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|French to English translations [PRO]|
Art/Literary - Poetry & Literature / flowery description of scenery
|French term or phrase: s’alanguissait au souffle impérieux d’Eole|
|Tout a commencé pour l’auteur en ce 16 juin 2006. L’orage menaçait sur Gréoux-les-bains, une charmante cité thermale aux tuiles plates et orangées, enclavée dans son écrin de verdure provençal à quelques encablures de Manosque.|
Cette terre chaude et rustique, embaumée des suavités les plus subtiles, ******s’alanguissait au souffle impérieux d’Eole****** s’immisçant de pétales en feuillages et de montagnes en vallées.
The very beginning of a lengthy foreword to a novel. Any help with actually deciphering this would be much appreciated as I'm more concerned about finding the correct meaning than about a wonderfully-crafted ready-made answer - which I'd be quite happy to do myself if I only knew what is actually being said! Not that beautiful turns of phrase ever go amiss on KudoZ, and they are a wonderful resource for the Glossary...
The next part of the sentence is also flummoxing me, but that's the subject of a separate question.
PS, in case it's not obvious, the register here is fairly high/literary
Many thanks in advance for any suggestions!
|languishing beneath the wind's command|
Aeolus (Éole) is the Greek god of the winds. I think the suggestion here (and in your subsequent request) is that the town is bathed in the scents emanating from the petals and leaves through which the wind has passed.
Impériux suggests that the town has no option. Its location means that it always must smell of the scents borne on the wind, from whichever direction it blows.
Selected response from:
Local time: 05:36
|thanks so much to all of you! Every Answer has its nice points, making it very hard to choose between them, and, to be honest, I think any of these would have done the trick, given the style of the ST. A pity that more points can't be dished out! Note that I've opted for BD's "languorous", but I think Sandra's "languid" would also have worked here |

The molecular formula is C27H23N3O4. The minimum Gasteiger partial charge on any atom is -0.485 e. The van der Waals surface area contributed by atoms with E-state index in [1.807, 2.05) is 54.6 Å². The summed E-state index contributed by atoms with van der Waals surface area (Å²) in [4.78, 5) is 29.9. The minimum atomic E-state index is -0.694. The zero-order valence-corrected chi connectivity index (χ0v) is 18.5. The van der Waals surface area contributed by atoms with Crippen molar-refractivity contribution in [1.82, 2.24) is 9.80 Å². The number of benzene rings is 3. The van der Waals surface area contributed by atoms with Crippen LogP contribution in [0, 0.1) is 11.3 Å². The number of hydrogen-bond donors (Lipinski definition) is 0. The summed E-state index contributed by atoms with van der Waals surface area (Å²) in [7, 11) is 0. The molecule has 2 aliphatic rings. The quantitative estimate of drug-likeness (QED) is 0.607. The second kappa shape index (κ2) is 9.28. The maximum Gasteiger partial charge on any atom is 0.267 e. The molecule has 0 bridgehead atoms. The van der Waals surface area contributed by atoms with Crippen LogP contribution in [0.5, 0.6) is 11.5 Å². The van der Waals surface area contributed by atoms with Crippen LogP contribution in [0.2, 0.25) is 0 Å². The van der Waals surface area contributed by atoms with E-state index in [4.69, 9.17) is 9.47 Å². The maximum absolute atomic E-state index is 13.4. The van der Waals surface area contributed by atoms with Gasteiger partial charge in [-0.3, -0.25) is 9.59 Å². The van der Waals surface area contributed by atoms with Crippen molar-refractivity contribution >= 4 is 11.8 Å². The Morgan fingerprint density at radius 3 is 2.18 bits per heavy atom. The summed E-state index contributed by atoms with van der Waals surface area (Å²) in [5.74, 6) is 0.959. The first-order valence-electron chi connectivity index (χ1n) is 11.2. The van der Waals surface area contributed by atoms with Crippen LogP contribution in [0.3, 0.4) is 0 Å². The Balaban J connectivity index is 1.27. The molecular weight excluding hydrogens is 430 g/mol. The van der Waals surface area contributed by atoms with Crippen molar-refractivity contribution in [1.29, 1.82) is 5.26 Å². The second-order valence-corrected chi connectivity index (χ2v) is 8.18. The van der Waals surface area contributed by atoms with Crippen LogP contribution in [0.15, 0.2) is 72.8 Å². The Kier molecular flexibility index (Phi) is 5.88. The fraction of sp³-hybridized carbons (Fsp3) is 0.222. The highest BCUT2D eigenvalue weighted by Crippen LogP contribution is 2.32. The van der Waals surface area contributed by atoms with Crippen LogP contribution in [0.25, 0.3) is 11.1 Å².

4 KudoZ points were awarded for this answer
1 hr confidence: peer agreement (net): +1
languorous under the imperious breath of the winds
Languorous, not languishing. The latter would be a faux ami here.
"s'alanguir v. pron. ...
4 (…) quand elle lui prenait le bras, elle se laissait aller à s'alanguir, à trébucher, pour lui mieux manifester sa confiance, son abandon, son amour."
Le Grand Robert
Note added at 1 hr (2010-12-07 15:31:35 GMT)
"alanguissant, ante [alɑ̃gisɑ̃, ɑ̃t] adj.
ÉTYM. xixe; p. prés. de alanguir.
u Rare. Qui alanguit, emplit de langueur. | « … les alanguissantes mélodies de Mendelssohn… » (P. Bourget, in T. L. F.)."
Le Grand Robert
| B D Finch|
Local time: 06:36
Works in field
Native speaker of: English
PRO pts in category: 39
|Notes to answerer|
|Asker: thanks Barbara, I take your point regarding languishing/languorous!|
|Login to enter a peer comment (or grade)|4 days confidence:
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|Changes made by editors|
|Dec 14, 2010 - Changes made by Carol Gullidge:|
|Edited KOG entry||<a href="/profile/134264">Carol Gullidge's</a> old entry - "s’alanguissait au souffle impérieux d’Eole" » "languorous beneath the wind\'s command"|
|Dec 8, 2010 - Changes made by Stéphanie Soudais:|
|Field (specific)||Other » Poetry & Literature|| |
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